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Oscars Challenge #45: A Beautiful Mind (2001) Movie Review

For the second straight year, a film with Russel Crowe in it won Best Picture in the Academy Awards. In 2000, Gladiator and the year after, A Beautiful Mind won. Both have totally different plots and characters. The only similarity I can compare between the two movies is that they are both okay.

This time we dwell on the story of one of the greatest mathematicians in the 21st century, John Nash.

Of course, his story about his battles with his mental illness is the one that popularized the film and the book it was adapted from.

The movie begins with our main character, John Nash, arriving at Princeton University with Martin Hansen, a fellow co-recipient of a Scholarship Award for mathematics. He meets a couple of graduate students and his roommate Charles Herman.

His goal as a student is to develop and publish an original idea. He once tested it when he and his classmates discussed how to approach a group of women at the bar. He formulates that if they come to them cooperatively, they have a higher chance of dating them. He published this theory and earned an appointment with MIT.

A few years later, Nash is invited to the Pentagon to help them decipher an encrypted communications message. He gets bored as a professor and gets recruited by a very mysterious person, Willam Parcher, of the United States Department of Defense. He is tasked to look for patterns in magazines to prevent the plot from the Soviets. Because of his seemingly dangerous work, Nash becomes more vigilant and delivers his results in a secret mailbox.

Nash falls in love with one of his students, Alicia. He returns to Princeton for a visit and discovers his former roommate, Charles, and his niece. He encourages Nash to marry Alicia. While delivering one of his results in a secret mailbox, he narrowly escapes a shootout between Parcher and the Soviets. He discovers that Alicia is pregnant. During one of his talks at Princeton University, he was approached by a group of people whom he thought were the Soviets and sedated him. Those people work under Dr. Rosen, a psychiatrist who delivers Nash to a psychiatric facility.

Nash was soon diagnosed with schizophrenia. He conjures images like Charles, his niece, and Parcher. Alicia also tells him there is no William Parcher in the Defense Department. Nash was soon released but needed medication to prevent his schizophrenic attacks. However, he stopped his medication due to its side effects and started seeing Charles and Parcher again.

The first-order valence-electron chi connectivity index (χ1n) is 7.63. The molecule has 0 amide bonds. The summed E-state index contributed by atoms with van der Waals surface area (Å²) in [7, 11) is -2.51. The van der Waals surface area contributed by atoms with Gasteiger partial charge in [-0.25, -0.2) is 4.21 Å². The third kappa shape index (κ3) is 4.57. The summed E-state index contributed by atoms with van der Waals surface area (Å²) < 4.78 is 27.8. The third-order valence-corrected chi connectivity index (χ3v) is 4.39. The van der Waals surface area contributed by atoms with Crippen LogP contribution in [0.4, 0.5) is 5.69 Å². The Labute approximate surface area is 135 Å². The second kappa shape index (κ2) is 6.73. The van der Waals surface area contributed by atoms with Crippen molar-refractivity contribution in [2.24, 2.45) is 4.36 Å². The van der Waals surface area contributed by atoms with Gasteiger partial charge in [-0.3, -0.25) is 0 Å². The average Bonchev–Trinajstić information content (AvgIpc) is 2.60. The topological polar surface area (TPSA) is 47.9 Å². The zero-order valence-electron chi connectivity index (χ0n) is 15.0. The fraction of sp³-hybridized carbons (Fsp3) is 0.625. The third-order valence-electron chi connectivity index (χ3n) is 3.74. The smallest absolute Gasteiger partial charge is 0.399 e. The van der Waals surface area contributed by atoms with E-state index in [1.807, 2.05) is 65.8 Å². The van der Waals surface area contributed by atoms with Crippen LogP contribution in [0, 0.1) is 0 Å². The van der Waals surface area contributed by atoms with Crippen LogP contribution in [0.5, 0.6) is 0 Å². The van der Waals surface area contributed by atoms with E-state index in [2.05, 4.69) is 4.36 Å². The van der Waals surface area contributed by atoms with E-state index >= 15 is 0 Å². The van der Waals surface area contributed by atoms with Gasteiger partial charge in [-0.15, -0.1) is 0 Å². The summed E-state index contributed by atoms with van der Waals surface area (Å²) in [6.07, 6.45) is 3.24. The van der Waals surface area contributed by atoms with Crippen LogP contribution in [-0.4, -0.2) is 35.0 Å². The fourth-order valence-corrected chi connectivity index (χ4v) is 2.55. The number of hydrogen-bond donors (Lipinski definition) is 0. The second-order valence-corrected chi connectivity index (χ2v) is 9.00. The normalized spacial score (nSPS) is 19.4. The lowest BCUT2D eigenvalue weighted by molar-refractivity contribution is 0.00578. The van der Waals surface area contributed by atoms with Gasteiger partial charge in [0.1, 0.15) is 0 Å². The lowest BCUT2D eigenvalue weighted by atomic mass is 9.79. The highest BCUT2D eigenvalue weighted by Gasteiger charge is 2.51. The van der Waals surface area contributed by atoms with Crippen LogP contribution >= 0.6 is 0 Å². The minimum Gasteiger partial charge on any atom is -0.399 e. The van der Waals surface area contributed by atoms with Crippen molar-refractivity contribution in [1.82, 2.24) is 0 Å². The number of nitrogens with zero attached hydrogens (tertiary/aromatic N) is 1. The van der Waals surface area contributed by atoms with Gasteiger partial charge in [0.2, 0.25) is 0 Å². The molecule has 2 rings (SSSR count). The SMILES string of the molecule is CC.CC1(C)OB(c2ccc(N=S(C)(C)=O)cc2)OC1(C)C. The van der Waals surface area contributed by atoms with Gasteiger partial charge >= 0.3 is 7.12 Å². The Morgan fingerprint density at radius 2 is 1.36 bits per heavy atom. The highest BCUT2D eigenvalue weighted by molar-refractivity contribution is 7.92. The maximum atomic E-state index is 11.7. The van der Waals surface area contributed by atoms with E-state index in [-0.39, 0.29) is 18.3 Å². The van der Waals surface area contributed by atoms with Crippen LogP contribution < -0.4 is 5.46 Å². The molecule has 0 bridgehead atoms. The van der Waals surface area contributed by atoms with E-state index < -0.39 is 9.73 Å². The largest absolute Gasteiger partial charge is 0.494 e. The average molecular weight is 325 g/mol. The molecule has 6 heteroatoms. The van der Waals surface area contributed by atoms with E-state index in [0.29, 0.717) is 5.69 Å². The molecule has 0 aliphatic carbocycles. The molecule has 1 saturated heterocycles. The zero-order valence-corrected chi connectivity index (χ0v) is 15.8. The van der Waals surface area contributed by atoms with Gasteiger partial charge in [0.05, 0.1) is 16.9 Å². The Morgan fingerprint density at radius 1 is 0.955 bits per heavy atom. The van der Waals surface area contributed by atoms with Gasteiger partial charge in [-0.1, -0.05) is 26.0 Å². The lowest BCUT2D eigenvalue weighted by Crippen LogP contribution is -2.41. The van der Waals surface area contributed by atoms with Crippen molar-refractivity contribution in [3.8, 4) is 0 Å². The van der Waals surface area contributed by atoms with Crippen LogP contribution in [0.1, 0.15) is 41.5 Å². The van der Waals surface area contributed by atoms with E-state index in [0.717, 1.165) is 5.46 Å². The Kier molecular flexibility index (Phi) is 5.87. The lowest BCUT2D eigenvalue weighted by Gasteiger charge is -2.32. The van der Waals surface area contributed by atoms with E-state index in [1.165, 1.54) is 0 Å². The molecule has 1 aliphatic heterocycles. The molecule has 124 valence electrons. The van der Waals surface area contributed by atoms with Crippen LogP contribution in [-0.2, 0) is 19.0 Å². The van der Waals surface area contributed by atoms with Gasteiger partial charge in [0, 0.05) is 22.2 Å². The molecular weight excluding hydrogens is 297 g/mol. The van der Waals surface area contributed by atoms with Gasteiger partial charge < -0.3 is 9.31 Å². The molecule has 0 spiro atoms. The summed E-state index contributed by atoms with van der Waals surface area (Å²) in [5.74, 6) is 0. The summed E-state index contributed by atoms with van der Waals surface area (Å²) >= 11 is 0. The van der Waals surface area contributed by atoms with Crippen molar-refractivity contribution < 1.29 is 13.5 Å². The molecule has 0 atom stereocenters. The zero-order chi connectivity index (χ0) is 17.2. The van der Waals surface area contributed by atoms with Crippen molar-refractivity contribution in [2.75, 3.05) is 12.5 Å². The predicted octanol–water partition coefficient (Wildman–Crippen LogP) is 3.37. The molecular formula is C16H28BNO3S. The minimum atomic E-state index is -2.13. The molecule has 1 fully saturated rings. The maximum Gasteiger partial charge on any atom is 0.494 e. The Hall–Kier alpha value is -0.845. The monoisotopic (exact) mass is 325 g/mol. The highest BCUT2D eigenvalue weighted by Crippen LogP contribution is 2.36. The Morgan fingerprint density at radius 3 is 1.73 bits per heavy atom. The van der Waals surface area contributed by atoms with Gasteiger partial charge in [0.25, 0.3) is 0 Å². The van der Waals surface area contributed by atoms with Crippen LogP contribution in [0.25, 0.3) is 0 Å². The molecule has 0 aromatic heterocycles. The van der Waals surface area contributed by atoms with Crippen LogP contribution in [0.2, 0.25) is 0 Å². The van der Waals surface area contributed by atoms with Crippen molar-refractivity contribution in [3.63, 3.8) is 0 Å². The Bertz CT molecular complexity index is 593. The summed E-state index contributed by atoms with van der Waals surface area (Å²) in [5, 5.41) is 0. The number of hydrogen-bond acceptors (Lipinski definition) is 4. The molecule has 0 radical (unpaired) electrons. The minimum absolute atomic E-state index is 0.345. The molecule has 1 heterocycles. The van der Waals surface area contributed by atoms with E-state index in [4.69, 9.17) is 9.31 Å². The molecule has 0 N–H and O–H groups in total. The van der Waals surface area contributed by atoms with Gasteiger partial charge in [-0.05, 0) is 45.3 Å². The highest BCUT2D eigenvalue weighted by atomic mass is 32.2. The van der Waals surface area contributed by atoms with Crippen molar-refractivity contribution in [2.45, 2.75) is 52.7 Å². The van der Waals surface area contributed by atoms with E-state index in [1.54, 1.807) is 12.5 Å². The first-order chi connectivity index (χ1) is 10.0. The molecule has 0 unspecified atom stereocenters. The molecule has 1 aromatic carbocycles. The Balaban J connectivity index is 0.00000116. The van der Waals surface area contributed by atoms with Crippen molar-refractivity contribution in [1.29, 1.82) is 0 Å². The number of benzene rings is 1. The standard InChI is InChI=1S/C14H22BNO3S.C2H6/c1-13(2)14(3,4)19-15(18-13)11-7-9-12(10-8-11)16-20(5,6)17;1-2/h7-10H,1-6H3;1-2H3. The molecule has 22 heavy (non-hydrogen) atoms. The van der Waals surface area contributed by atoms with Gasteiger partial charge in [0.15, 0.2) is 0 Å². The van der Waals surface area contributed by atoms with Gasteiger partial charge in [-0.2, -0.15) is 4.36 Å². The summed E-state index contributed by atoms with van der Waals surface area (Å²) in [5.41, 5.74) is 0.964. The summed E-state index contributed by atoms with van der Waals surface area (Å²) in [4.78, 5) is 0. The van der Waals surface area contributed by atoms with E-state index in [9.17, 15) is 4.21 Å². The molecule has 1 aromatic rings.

Alicia discovers that Nash has relapsed again. She calls Dr. Rosen, but she and their infant baby get knocked down by Nash, who is fighting Parcher in his mind. She tries to escape, but he stops her saying that he knows he imagines things because Charles' niece hasn't aged. He agrees to continue his medication, and Alicia supports him.

Nash returns to Princeton and meets his former rival, Hansen, the current head of the Mathematics department. He allows Nash to work in the library. For a couple of years, he learns to ignore his hallucinations; by 1970, he is allowed to teach again.

The movie ends when Nash is awarded a Nobel Prize, which he dedicated to his wife, Alicia. As he leaves the auditorium where he received the award, he sees the hallucinations again but chooses to ignore them.

I honestly like the movie. If you have not heard or read the story of John Nash, you will be amazed by how the plot is structured. It starts with a manageable beginning. We think of him as a typical graduate student with goals and ambitions. We meet his friends, who make him stand out because he has big ideas he wants to accomplish. But we soon realize that almost everything is just a fabrication of his mind.

I like those eerie scenes when John Nash realizes he imagines things and the people he talks to when he realizes that his roommate is just a fabrication of his imagination and everything is fake.

I have read a little about the person's story and find him incredible. His dedication to his work in mathematics and his wife becoming an advocate for mental health are truly astounding. I think a film about him should be made.

John Nash is played by the talented actor Russell Crowe while Jennifer Connelly plays his wife, Alicia. I like how they portrayed both characters, but I found Russell Crowe incredible. For Jennifer Connelly, not so much. Ed Harris and Paul Bettany played the characters in Nash's imagination.

However, I find the pacing of the story prolonged. I honestly don't think the story's plot can extend up to two hours. There are also some scenes that I feel are unnecessary, and some may have been interjected to extend the runtime. I like my movies straightforwardly.

Despite its flaws, this is still a must-watch if you are into biography films and want to learn more about history. And if you want a drama with a definite tear-jerker, you should not miss this one. It may not be as grand as Russel Crowe's Gladiator, but he is still incredible in this one. It might not age like wine more than other films that have won Best Picture. I still think that this should be respected.

A movie that deserves a 3 out of 5 stars rating.

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